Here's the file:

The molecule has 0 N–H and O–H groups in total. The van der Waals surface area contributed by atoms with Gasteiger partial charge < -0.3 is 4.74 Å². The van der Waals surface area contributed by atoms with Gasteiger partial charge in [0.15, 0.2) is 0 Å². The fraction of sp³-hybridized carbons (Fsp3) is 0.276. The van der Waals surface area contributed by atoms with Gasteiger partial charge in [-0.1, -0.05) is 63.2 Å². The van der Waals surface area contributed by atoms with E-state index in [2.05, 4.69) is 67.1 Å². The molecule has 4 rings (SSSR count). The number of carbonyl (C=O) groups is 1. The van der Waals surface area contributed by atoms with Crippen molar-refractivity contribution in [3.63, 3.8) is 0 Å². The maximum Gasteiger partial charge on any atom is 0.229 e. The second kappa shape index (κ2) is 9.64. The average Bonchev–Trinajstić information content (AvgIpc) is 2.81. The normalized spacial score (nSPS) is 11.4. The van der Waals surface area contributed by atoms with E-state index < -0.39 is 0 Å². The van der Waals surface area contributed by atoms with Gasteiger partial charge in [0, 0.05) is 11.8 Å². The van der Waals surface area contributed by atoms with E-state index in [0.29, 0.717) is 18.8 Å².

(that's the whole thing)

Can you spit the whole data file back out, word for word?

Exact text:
The molecule has 0 N–H and O–H groups in total. The van der Waals surface area contributed by atoms with Gasteiger partial charge < -0.3 is 4.74 Å². The van der Waals surface area contributed by atoms with Gasteiger partial charge in [0.15, 0.2) is 0 Å². The fraction of sp³-hybridized carbons (Fsp3) is 0.276. The van der Waals surface area contributed by atoms with Gasteiger partial charge in [-0.1, -0.05) is 63.2 Å². The van der Waals surface area contributed by atoms with E-state index in [2.05, 4.69) is 67.1 Å². The molecule has 4 rings (SSSR count). The number of carbonyl (C=O) groups is 1. The van der Waals surface area contributed by atoms with Crippen molar-refractivity contribution in [3.63, 3.8) is 0 Å². The maximum Gasteiger partial charge on any atom is 0.229 e. The second kappa shape index (κ2) is 9.64. The average Bonchev–Trinajstić information content (AvgIpc) is 2.81. The normalized spacial score (nSPS) is 11.4. The van der Waals surface area contributed by atoms with E-state index < -0.39 is 0 Å². The van der Waals surface area contributed by atoms with Gasteiger partial charge in [0, 0.05) is 11.8 Å². The van der Waals surface area contributed by atoms with E-state index in [0.29, 0.717) is 18.8 Å².